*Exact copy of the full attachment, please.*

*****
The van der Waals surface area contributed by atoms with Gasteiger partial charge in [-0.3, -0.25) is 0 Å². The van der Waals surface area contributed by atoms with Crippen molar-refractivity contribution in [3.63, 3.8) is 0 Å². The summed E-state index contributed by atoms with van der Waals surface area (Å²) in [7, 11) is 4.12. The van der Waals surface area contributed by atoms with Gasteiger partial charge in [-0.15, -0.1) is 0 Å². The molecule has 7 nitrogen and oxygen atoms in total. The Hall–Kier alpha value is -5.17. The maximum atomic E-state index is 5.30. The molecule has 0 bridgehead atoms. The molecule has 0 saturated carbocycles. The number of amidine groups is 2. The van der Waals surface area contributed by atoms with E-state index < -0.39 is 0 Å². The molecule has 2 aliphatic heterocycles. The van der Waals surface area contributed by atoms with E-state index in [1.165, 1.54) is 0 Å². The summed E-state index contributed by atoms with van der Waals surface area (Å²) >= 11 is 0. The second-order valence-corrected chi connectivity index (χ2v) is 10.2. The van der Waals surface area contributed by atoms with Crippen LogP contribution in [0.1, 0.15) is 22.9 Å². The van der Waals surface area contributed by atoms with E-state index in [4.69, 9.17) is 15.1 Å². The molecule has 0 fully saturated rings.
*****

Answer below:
The van der Waals surface area contributed by atoms with Gasteiger partial charge in [-0.3, -0.25) is 0 Å². The van der Waals surface area contributed by atoms with Crippen molar-refractivity contribution in [3.63, 3.8) is 0 Å². The summed E-state index contributed by atoms with van der Waals surface area (Å²) in [7, 11) is 4.12. The van der Waals surface area contributed by atoms with Gasteiger partial charge in [-0.15, -0.1) is 0 Å². The molecule has 7 nitrogen and oxygen atoms in total. The Hall–Kier alpha value is -5.17. The maximum atomic E-state index is 5.30. The molecule has 0 bridgehead atoms. The molecule has 0 saturated carbocycles. The number of amidine groups is 2. The van der Waals surface area contributed by atoms with E-state index < -0.39 is 0 Å². The molecule has 2 aliphatic heterocycles. The van der Waals surface area contributed by atoms with E-state index in [1.165, 1.54) is 0 Å². The summed E-state index contributed by atoms with van der Waals surface area (Å²) >= 11 is 0. The second-order valence-corrected chi connectivity index (χ2v) is 10.2. The van der Waals surface area contributed by atoms with Crippen LogP contribution in [0.1, 0.15) is 22.9 Å². The van der Waals surface area contributed by atoms with E-state index in [4.69, 9.17) is 15.1 Å². The molecule has 0 fully saturated rings.